The investment industry — especially in the US — has, since 2022, experienced building pushback against environmental, social, and governance (ESG) investment standards as a “woke” and political approach to asset management.
This anti-ESG sentiment was one of the issues discussed at one of the world's largest conferences on responsible investment, the United Nations’ Principles for Responsible Investment (PRI) in Person 2023, which ran from October 3 to 5.
While the ESG backlash does cause some concerns and challenges, the view at PRI in Person was also that the anti-ESG movement has a positive aspect that strengthens the ESG movement, as it promotes better reporting and higher data quality to underscore impact as well as performance.
According to Takeshi Kimura, special advisor to the board at Nippon Life Insurance, this positive aspect resonated with many investors present.
“Even as sustainability issues become increasingly broad and complex, the key is to always put fiduciary duty first. Investors shared the view that a fiduciary duty perspective is fundamental even in dealing with anti-ESG issues,” Kimura told AsianInvestor.
The insurance giant, with around ¥70 trillion ($520 billion) in assets under management (AUM), was the main sponsor of the event. Kimura is also the insurer’s representative on the board of directors at the UN PRI, elected by asset owner peers.
Kimura mentioned that a PRI in Person panellist from an unnamed US public pension fund said that "the anti-ESG backlash is really dividing those who do the work, and those who do not, and that's not necessarily a negative." This particular asset owner noted that anti-ESG sentiments have not impacted its investment decisions.
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Ann-Louise Winther, senior ESG manager at Denmark’s Industriens Pension, also participated in PRI in Person.
The conference made it clear to her that the pushback against ESG investing in the US makes up a huge challenge for investors and makes it more difficult to make progress in the US.
“A positive aspect that was mentioned at the conference was that the movement in the US makes reporting and transparency even more important. This means that the focus is increasingly on the actual evidence of your true actions as investor, as opposed to assigning a fluffy ‘ESG’ label to your investments without truly committing to actions,” Winther told AsianInvestor.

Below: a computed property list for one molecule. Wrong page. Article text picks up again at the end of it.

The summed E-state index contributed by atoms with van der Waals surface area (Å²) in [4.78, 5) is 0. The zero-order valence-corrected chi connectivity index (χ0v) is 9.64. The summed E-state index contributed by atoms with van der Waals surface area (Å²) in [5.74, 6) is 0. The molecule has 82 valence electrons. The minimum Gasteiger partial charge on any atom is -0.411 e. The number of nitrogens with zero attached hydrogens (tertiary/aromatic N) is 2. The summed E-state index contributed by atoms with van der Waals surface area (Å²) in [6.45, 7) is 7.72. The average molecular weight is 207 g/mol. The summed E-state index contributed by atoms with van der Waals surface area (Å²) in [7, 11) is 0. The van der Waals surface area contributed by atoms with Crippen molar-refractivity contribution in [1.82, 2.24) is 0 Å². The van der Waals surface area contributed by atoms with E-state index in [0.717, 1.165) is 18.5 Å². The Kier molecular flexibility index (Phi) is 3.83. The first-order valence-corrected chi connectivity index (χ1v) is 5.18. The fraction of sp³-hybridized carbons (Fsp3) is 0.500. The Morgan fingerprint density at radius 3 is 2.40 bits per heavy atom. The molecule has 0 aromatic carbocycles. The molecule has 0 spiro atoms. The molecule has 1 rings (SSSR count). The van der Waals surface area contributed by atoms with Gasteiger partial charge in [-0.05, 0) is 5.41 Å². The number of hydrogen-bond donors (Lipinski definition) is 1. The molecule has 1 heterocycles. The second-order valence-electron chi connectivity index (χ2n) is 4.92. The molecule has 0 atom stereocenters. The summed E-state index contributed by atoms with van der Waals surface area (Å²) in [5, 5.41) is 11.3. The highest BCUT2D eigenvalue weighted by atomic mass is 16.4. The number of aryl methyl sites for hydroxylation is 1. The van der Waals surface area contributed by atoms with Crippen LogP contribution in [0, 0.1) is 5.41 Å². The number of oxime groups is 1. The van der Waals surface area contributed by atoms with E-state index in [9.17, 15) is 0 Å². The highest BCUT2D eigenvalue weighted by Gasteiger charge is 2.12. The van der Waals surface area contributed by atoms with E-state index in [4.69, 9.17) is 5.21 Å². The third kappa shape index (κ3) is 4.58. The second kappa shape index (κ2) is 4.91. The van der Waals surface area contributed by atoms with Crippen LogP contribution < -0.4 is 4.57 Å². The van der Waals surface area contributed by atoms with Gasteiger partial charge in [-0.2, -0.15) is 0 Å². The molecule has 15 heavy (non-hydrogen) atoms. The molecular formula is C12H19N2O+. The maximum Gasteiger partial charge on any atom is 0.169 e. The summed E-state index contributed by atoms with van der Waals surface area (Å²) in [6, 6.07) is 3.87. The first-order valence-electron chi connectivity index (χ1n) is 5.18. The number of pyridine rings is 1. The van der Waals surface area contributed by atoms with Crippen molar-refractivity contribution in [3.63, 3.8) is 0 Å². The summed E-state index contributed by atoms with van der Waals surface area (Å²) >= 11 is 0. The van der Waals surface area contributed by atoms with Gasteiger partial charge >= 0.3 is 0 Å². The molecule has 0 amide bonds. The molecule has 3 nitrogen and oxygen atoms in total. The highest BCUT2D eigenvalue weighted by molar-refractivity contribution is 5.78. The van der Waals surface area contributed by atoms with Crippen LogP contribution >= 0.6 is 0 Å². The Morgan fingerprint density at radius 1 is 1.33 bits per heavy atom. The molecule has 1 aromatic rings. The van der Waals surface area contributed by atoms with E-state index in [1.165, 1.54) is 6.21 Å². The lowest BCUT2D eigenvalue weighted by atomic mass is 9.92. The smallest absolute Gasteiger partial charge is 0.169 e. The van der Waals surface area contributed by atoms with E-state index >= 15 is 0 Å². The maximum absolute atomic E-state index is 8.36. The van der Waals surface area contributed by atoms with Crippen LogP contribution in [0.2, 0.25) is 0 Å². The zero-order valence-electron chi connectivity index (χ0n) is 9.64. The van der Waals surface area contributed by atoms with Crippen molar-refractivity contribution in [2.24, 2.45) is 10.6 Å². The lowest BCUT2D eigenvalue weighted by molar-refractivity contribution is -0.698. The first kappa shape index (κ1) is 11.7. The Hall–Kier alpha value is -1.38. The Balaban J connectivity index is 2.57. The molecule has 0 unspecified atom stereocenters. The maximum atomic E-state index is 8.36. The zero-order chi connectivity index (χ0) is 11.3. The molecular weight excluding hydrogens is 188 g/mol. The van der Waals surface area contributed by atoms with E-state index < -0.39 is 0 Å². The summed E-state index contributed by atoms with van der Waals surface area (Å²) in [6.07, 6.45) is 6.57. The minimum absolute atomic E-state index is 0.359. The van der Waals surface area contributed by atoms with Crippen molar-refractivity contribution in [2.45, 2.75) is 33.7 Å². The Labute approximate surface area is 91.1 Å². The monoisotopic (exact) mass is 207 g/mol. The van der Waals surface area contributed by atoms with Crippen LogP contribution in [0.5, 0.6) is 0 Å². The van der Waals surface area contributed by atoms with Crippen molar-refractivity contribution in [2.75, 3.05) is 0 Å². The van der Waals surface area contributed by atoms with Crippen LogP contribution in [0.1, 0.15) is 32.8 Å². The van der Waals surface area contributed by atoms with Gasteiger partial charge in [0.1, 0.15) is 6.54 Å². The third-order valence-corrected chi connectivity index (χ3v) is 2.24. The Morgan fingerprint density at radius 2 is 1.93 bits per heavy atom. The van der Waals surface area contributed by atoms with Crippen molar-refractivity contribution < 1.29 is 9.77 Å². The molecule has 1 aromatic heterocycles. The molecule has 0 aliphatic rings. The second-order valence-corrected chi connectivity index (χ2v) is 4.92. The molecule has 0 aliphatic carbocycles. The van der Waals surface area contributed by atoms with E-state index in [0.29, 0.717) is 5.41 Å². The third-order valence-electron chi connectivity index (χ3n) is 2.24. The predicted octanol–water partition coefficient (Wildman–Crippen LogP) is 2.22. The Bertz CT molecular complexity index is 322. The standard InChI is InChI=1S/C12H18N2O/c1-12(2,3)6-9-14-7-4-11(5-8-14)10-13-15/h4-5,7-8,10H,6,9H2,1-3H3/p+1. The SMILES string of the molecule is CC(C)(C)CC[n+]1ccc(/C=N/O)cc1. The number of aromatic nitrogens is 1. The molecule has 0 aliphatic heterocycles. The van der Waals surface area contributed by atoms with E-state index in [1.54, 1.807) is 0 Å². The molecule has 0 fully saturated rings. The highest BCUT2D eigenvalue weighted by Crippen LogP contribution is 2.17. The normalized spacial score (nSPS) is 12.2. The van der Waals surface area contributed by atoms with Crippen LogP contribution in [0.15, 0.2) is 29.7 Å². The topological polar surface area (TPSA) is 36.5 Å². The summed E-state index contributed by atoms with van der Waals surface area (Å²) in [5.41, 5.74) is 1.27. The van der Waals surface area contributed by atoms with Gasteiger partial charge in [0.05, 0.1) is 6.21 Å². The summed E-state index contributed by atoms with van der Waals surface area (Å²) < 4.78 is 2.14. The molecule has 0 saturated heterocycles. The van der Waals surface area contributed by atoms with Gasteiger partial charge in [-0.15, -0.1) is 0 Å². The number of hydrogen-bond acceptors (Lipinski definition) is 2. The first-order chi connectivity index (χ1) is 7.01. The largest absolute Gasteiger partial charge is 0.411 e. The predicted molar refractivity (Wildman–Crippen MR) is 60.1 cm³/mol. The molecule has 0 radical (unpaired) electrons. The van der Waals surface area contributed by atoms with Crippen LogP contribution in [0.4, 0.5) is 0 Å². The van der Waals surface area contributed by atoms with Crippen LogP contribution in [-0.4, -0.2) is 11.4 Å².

With a total portfolio valued at DKK219 billion ($31 billion) as of September 30, 2023, Industriens Pension administrates the labour market pension scheme for employees under the Collective Bargaining Agreement for Industrial Employees.
The Danish labour market pension scheme is a compulsory scheme. Industriens Pension has currently around 400,000 members in approximately 8,000 companies.
The pushback on ESG investing was discussed in different ways across the conference, including at a very well-attended session on the topic, highlighting how much of an issue this has become.
The general consensus at the PRI in Person was that the pushback is still mostly isolated to the US, and even then it tends to be concentrated in politically rightwing states, according to Danielle Welsh-Rose, head of sustainability investment specialists and Asia-Pacific sustainability at abrdn.
“This inherently political nature of much of the pushback was a hot topic, but there was also some discussion on how the pushback is helping to sharpen the business case around ESG — a silver lining, perhaps,” Welsh Rose told AsianInvestor.
“At the end of the day, the pushback doesn’t change the fact that the fundamental basis of ESG investing is about investment risk and opportunity. It is not a values-based concept,” she added.
Opposition to ESG investments has gained tailwind in conservative states in the US, especially in cases of divestment of fossil fuel-related assets, which have been performing relatively well in the wake of the Russia-Ukraine war.
This anti-ESG sentiment — strongest in key conservative states such as Texas and Florida, and also Oklahoma — is beginning to influence public pension funds and is also trickling down to the general asset management industry.
In May of this year, three New York City pension funds were sued for allegedly breaching their fiduciary duty by selling billions of dollars of fossil-fuel assets.
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Republican lawmakers in Indiana and Kansas had approved measures preventing state pension funds from considering ESG factors, but these already were narrowed down from initial proposals amid concerns that the changes could cause losses to public retirement systems.
Legislators in the Republican-controlled statehouses of Wyoming and North Dakota have either killed or significantly diluted bills that would limit ESG-investing practices or force governments to sever business relationships with asset managers that back the policies.
In Indiana, an anti-ESG bill was dialled back in February after the state’s pension operator estimated it would cost retirees almost $7 billion over the next decade. In Kansas, the chief of its state pension fund said in March that a proposal initially under consideration would reduce returns by $3.6 billion.